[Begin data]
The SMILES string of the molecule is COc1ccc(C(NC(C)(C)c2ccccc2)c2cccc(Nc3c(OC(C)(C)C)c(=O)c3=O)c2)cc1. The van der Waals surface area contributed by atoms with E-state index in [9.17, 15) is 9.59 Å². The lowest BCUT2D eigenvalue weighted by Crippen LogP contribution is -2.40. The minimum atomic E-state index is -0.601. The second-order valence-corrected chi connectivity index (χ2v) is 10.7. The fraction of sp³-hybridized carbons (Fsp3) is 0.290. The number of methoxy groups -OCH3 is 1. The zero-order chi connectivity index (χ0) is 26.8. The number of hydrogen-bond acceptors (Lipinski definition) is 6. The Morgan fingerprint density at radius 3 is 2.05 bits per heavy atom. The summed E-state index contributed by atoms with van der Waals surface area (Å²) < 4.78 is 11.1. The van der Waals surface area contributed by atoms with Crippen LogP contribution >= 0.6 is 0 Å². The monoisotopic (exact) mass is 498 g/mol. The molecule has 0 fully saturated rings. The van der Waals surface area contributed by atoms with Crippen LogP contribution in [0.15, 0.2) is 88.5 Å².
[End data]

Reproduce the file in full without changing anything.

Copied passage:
The SMILES string of the molecule is COc1ccc(C(NC(C)(C)c2ccccc2)c2cccc(Nc3c(OC(C)(C)C)c(=O)c3=O)c2)cc1. The van der Waals surface area contributed by atoms with E-state index in [9.17, 15) is 9.59 Å². The lowest BCUT2D eigenvalue weighted by Crippen LogP contribution is -2.40. The minimum atomic E-state index is -0.601. The second-order valence-corrected chi connectivity index (χ2v) is 10.7. The fraction of sp³-hybridized carbons (Fsp3) is 0.290. The number of methoxy groups -OCH3 is 1. The zero-order chi connectivity index (χ0) is 26.8. The number of hydrogen-bond acceptors (Lipinski definition) is 6. The Morgan fingerprint density at radius 3 is 2.05 bits per heavy atom. The summed E-state index contributed by atoms with van der Waals surface area (Å²) < 4.78 is 11.1. The van der Waals surface area contributed by atoms with Crippen LogP contribution >= 0.6 is 0 Å². The monoisotopic (exact) mass is 498 g/mol. The molecule has 0 fully saturated rings. The van der Waals surface area contributed by atoms with Crippen LogP contribution in [0.15, 0.2) is 88.5 Å².